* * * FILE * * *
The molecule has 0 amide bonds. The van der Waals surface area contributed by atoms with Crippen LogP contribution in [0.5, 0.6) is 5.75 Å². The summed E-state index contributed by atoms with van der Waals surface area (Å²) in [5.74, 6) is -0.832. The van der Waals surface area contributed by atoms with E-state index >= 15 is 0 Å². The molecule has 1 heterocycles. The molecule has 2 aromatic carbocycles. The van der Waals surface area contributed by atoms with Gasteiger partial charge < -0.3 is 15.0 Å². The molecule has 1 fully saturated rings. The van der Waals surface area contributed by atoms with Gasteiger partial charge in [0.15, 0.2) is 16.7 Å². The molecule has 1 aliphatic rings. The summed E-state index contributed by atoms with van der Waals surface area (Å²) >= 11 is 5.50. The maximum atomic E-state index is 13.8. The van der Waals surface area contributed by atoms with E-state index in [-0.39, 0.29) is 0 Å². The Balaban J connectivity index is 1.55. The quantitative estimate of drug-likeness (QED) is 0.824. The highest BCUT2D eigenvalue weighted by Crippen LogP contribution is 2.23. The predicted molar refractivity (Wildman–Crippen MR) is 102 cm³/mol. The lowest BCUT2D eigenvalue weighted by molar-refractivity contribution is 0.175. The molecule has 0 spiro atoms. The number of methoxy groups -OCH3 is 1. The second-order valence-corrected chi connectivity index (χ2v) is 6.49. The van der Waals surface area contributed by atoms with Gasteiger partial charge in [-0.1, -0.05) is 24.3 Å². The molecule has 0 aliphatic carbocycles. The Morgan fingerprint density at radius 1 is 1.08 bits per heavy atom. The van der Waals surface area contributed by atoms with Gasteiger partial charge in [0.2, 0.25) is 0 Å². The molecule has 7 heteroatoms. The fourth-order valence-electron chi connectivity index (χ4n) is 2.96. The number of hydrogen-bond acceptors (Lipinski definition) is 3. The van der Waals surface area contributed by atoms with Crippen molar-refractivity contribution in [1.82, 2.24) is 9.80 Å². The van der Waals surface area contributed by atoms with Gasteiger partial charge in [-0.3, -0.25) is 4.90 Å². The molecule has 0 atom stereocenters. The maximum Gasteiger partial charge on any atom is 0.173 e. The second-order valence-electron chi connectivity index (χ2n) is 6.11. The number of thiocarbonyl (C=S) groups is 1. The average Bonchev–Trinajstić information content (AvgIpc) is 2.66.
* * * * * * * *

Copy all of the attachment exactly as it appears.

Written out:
The molecule has 0 amide bonds. The van der Waals surface area contributed by atoms with Crippen LogP contribution in [0.5, 0.6) is 5.75 Å². The summed E-state index contributed by atoms with van der Waals surface area (Å²) in [5.74, 6) is -0.832. The van der Waals surface area contributed by atoms with E-state index >= 15 is 0 Å². The molecule has 1 heterocycles. The molecule has 2 aromatic carbocycles. The van der Waals surface area contributed by atoms with Gasteiger partial charge < -0.3 is 15.0 Å². The molecule has 1 fully saturated rings. The van der Waals surface area contributed by atoms with Gasteiger partial charge in [0.15, 0.2) is 16.7 Å². The molecule has 1 aliphatic rings. The summed E-state index contributed by atoms with van der Waals surface area (Å²) >= 11 is 5.50. The maximum atomic E-state index is 13.8. The van der Waals surface area contributed by atoms with E-state index in [-0.39, 0.29) is 0 Å². The Balaban J connectivity index is 1.55. The quantitative estimate of drug-likeness (QED) is 0.824. The highest BCUT2D eigenvalue weighted by Crippen LogP contribution is 2.23. The predicted molar refractivity (Wildman–Crippen MR) is 102 cm³/mol. The lowest BCUT2D eigenvalue weighted by molar-refractivity contribution is 0.175. The molecule has 0 spiro atoms. The number of methoxy groups -OCH3 is 1. The second-order valence-corrected chi connectivity index (χ2v) is 6.49. The van der Waals surface area contributed by atoms with Gasteiger partial charge in [-0.1, -0.05) is 24.3 Å². The molecule has 0 aliphatic carbocycles. The Morgan fingerprint density at radius 1 is 1.08 bits per heavy atom. The van der Waals surface area contributed by atoms with Gasteiger partial charge in [0.2, 0.25) is 0 Å². The molecule has 7 heteroatoms. The fourth-order valence-electron chi connectivity index (χ4n) is 2.96. The number of hydrogen-bond acceptors (Lipinski definition) is 3. The van der Waals surface area contributed by atoms with Crippen molar-refractivity contribution in [1.82, 2.24) is 9.80 Å². The van der Waals surface area contributed by atoms with Gasteiger partial charge in [-0.3, -0.25) is 4.90 Å². The molecule has 0 atom stereocenters. The maximum Gasteiger partial charge on any atom is 0.173 e. The second-order valence-electron chi connectivity index (χ2n) is 6.11. The number of thiocarbonyl (C=S) groups is 1. The average Bonchev–Trinajstić information content (AvgIpc) is 2.66.